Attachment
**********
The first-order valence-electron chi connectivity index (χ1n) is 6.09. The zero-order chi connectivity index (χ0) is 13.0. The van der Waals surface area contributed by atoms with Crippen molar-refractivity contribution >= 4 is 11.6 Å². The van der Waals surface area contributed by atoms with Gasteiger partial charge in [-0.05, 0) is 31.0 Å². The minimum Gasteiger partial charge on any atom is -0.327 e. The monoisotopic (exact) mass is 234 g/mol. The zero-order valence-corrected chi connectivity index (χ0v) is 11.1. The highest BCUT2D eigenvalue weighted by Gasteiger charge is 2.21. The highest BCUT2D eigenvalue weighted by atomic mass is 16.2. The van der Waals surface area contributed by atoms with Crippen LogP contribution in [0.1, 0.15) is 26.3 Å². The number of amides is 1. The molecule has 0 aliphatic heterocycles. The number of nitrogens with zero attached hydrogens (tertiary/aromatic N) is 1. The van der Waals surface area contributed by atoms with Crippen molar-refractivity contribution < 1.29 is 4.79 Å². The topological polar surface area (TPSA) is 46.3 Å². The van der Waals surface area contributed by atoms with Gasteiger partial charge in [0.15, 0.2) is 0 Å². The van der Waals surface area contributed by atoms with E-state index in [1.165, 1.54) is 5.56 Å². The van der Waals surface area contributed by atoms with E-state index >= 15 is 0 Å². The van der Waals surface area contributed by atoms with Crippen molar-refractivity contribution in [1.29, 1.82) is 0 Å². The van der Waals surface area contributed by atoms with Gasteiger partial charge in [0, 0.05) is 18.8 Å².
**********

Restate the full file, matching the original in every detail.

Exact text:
The first-order valence-electron chi connectivity index (χ1n) is 6.09. The zero-order chi connectivity index (χ0) is 13.0. The van der Waals surface area contributed by atoms with Crippen molar-refractivity contribution >= 4 is 11.6 Å². The van der Waals surface area contributed by atoms with Gasteiger partial charge in [-0.05, 0) is 31.0 Å². The minimum Gasteiger partial charge on any atom is -0.327 e. The monoisotopic (exact) mass is 234 g/mol. The zero-order valence-corrected chi connectivity index (χ0v) is 11.1. The highest BCUT2D eigenvalue weighted by Gasteiger charge is 2.21. The highest BCUT2D eigenvalue weighted by atomic mass is 16.2. The van der Waals surface area contributed by atoms with Crippen LogP contribution in [0.1, 0.15) is 26.3 Å². The number of amides is 1. The molecule has 0 aliphatic heterocycles. The number of nitrogens with zero attached hydrogens (tertiary/aromatic N) is 1. The van der Waals surface area contributed by atoms with Crippen molar-refractivity contribution < 1.29 is 4.79 Å². The topological polar surface area (TPSA) is 46.3 Å². The van der Waals surface area contributed by atoms with Gasteiger partial charge in [0.15, 0.2) is 0 Å². The van der Waals surface area contributed by atoms with E-state index in [1.165, 1.54) is 5.56 Å². The van der Waals surface area contributed by atoms with E-state index >= 15 is 0 Å². The van der Waals surface area contributed by atoms with Crippen molar-refractivity contribution in [1.29, 1.82) is 0 Å². The van der Waals surface area contributed by atoms with Gasteiger partial charge in [0, 0.05) is 18.8 Å².